The EU and NATO falter in stopping Putin; Strategy and action to contain an existential threat are urgently required

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See

(1) Julia Smirnova, “Putin will plötzlich Frieden in der Ukraine; Kremlchef gibt vor, den Konflikt beenden zu wollen; Doch sein Plan ist ein fauler Deal,” Die Welt, 4. September 2014 (Die Welt Kompakt).

(2) Julian Hans (Korrespondent der Süddeutschen Zeitung in Moskau / Kommentar) “Krieg in der Ukraine: Putin will nicht Frieden, sondern Kiews Kapitulation,” Süddeutsche Zeitung, 5. September 2014 (07:30 Uhr).

Petro Poroschenko will dem Sieben-Punkte-Plan Moskaus nun doch zustimmen. Das ist ein bitteres Eingeständnis des ukrainischen Präsidenten: Gegen russische Truppen kann die Ukraine nicht gewinnen.

Analysis

1. Russian President Vladimir Putin knows the pacifist leaders of the West quite well and has, quite predictably, given them a thread to hang their hopes on and an excuse for not adopting really harsh sanctions against Russia this week.

The U.S. and the EU threatened in early August to impose such sanctions if Putin continued his support of his puppet “separatists” in the Donbass or sent regular Russian troops into the Ukraine.

2. He has done both of these things, and continues to do so. Russian forces are fighting Ukranian soldiers at this very moment in the Donbass and beyond. There exists inconrovertible proof of their invasion and fighting.

Putin is telling bald-faced lies when he denies these facts.

3. The pacifists and appeasers who lead the biggest countries of “Old Europe” within the EU, especially Germany but also France and England, oppose really strong further sanctions against Russia.

The socialists now hold key positions in Europe with enough influence to slow or derail the momentum for tougher sanctions.

They include German SPD Foreign Minister Frank-Walter Steinmeier (former chief of staff of former SPD Chancellor Gerhard Schroeder. Schroeder is Putin’s business partner in the Nordstream gas pipeline project, such a good friend he traveled to St. Petersburg to celebrate his 70th birtday with Vladimir, and one of the leading Putin apologists in Germany.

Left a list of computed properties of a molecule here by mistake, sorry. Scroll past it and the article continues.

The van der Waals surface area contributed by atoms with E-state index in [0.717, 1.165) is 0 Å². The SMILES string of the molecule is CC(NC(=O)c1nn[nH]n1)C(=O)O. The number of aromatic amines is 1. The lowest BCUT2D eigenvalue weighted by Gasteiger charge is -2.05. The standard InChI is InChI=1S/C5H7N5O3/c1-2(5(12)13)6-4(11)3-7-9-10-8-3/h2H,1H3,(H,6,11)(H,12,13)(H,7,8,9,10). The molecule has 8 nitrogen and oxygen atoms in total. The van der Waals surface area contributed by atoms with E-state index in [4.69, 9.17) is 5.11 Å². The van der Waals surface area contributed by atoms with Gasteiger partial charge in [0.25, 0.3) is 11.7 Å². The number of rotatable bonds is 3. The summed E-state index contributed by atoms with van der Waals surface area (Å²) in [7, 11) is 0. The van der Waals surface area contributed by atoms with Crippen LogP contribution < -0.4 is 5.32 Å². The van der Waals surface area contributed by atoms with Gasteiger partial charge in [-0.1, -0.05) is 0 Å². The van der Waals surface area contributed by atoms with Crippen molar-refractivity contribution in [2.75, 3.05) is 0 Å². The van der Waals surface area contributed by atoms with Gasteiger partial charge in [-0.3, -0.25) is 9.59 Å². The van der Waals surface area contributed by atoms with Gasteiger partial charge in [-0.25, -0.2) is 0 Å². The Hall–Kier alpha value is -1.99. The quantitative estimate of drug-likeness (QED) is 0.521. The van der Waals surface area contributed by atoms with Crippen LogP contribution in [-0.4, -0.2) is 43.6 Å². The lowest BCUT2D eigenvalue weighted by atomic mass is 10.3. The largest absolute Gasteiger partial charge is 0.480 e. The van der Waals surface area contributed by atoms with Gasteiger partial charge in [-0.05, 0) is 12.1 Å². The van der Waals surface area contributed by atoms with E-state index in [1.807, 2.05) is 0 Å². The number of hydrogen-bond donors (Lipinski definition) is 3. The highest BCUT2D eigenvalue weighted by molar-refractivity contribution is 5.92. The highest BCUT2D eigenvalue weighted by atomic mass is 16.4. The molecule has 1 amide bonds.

They now also include the new (and inexperienced) socialist EU foreign policy chief, Federica Mogherini, pushed through by Italian prime minister Matteo Renzi (a rising socialist star) in a deal for top EU positions that had nothing to do with foreign policy.

One of her first statements after her selection was that there was “no military solution” to the Ukrainian conflict (except, of course, Putin’s military solution produced by his second invasion of the Ukraine).

Third, they include the former German SPD politician and recently re-elected President of the European Parliament, Martin Schulz. He was quoted recently as saying he was opposed to the imposition of any further sanctions against Russia, as follows:

Sanktionen ausgesprochen, um eine weitere Eskalation des Konflikts zu vermeiden. Der Gesprächsfaden mit Russland dürfe “gerade in Krisenzeiten nicht reißen”, sagte der SPD-Politiker der “Hannoverschen Allgemeinen Zeitung”. “Was wir jetzt brauchen, ist kein Säbelrasseln, sondern beharrliche Diplomatie”, sagte Schulz. Europa habe bereits Sanktionen beschlossen, die die russische Wirtschaft hart träfen.

–“Ukraine-Krise: USA bereiten neue Sanktionen gegen Putin vor,” Der Spiegel, 4. september 2014 (20:28 Uhr).

4. The fundamental problem is that Europe’s most influential leaders, such as CDU Chancellor Angela Merkel and her SPD foreign minister, Frank-Walter Steinmeier, have pacifism and appeasement vis-a-vis Russia in their DNA.

Europe’s pacifist leaders, like the U.S. pacifist president Barack Obama, will contemplate the limited use of force against ISIS or in Afghanistan, but can’t imagine it being necessary to contain Russia.

The result is appeasement of Putin by pacifist leaders lacking any sense of history, strategy, or their own responsibilities before history. Nor do they have any understanding of the central role of international law and institutions in organizing international society, and the particular importance of the prohibition of the threat or use of force contained in Article 2 paragraph 4 of the U.N. Charter.

5. So, they are willing to leave the Ukraine and Petro Poroshenko to face Putin alone, as the mighty Russian army is pummeling his troops in its ongoing invasion of his country.

6. Putin has offered him a “ceasefire” which amounts to a diktat for capitulation. Most of the Western leaders who are leaving him to face the Russian army on his own probably haven’t read it or fully understand its implications.

Signing the “ceasefire” agreement with Putin, if it ever comes to implementation, is likely to spell an end to Poroshenko’s hopes to build a political base in the upcoming Ukrainian elections for parliament in October.

He is handicapped to begin with, without a party. Prime minister Arseniy Yatsenyuk signalled his strong opposition to the ceasefire and that of his party, that of Iulia Timoshenko.

Poor Poroshenko. He begged for strong support and real military assistance from the NATO countries for months, but it has not been forthcoming.

He and the Ukraine have been left to face the Russian Bear, in all of its military might, on their own.